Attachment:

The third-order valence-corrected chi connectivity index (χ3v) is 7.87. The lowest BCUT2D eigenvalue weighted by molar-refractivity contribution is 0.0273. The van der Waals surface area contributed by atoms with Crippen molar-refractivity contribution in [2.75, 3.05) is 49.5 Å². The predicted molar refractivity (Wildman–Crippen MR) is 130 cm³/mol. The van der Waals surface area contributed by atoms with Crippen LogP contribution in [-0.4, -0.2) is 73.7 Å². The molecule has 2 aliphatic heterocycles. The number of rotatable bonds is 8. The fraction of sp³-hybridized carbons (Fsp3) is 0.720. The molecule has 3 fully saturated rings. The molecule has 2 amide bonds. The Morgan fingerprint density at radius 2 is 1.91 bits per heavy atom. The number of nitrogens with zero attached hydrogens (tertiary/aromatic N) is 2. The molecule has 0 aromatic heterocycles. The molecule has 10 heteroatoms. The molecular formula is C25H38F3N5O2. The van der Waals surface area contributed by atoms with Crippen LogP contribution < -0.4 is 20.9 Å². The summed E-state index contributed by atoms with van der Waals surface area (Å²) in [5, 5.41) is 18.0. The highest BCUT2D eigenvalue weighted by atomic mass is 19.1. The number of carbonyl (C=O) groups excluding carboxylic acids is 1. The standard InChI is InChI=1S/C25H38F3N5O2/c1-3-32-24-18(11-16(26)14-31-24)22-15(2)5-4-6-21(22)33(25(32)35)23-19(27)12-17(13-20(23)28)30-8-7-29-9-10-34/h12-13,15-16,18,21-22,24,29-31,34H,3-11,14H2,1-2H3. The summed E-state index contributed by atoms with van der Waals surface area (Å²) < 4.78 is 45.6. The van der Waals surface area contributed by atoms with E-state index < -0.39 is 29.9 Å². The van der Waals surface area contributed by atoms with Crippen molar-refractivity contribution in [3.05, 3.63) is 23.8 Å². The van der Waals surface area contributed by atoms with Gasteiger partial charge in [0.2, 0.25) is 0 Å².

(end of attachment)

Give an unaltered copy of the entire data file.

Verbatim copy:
The third-order valence-corrected chi connectivity index (χ3v) is 7.87. The lowest BCUT2D eigenvalue weighted by molar-refractivity contribution is 0.0273. The van der Waals surface area contributed by atoms with Crippen molar-refractivity contribution in [2.75, 3.05) is 49.5 Å². The predicted molar refractivity (Wildman–Crippen MR) is 130 cm³/mol. The van der Waals surface area contributed by atoms with Crippen LogP contribution in [-0.4, -0.2) is 73.7 Å². The molecule has 2 aliphatic heterocycles. The number of rotatable bonds is 8. The fraction of sp³-hybridized carbons (Fsp3) is 0.720. The molecule has 3 fully saturated rings. The molecule has 2 amide bonds. The Morgan fingerprint density at radius 2 is 1.91 bits per heavy atom. The number of nitrogens with zero attached hydrogens (tertiary/aromatic N) is 2. The molecule has 0 aromatic heterocycles. The molecule has 10 heteroatoms. The molecular formula is C25H38F3N5O2. The van der Waals surface area contributed by atoms with Crippen LogP contribution < -0.4 is 20.9 Å². The summed E-state index contributed by atoms with van der Waals surface area (Å²) in [5, 5.41) is 18.0. The highest BCUT2D eigenvalue weighted by atomic mass is 19.1. The number of carbonyl (C=O) groups excluding carboxylic acids is 1. The standard InChI is InChI=1S/C25H38F3N5O2/c1-3-32-24-18(11-16(26)14-31-24)22-15(2)5-4-6-21(22)33(25(32)35)23-19(27)12-17(13-20(23)28)30-8-7-29-9-10-34/h12-13,15-16,18,21-22,24,29-31,34H,3-11,14H2,1-2H3. The summed E-state index contributed by atoms with van der Waals surface area (Å²) < 4.78 is 45.6. The van der Waals surface area contributed by atoms with E-state index < -0.39 is 29.9 Å². The van der Waals surface area contributed by atoms with Crippen molar-refractivity contribution in [3.05, 3.63) is 23.8 Å². The van der Waals surface area contributed by atoms with Gasteiger partial charge in [0.2, 0.25) is 0 Å².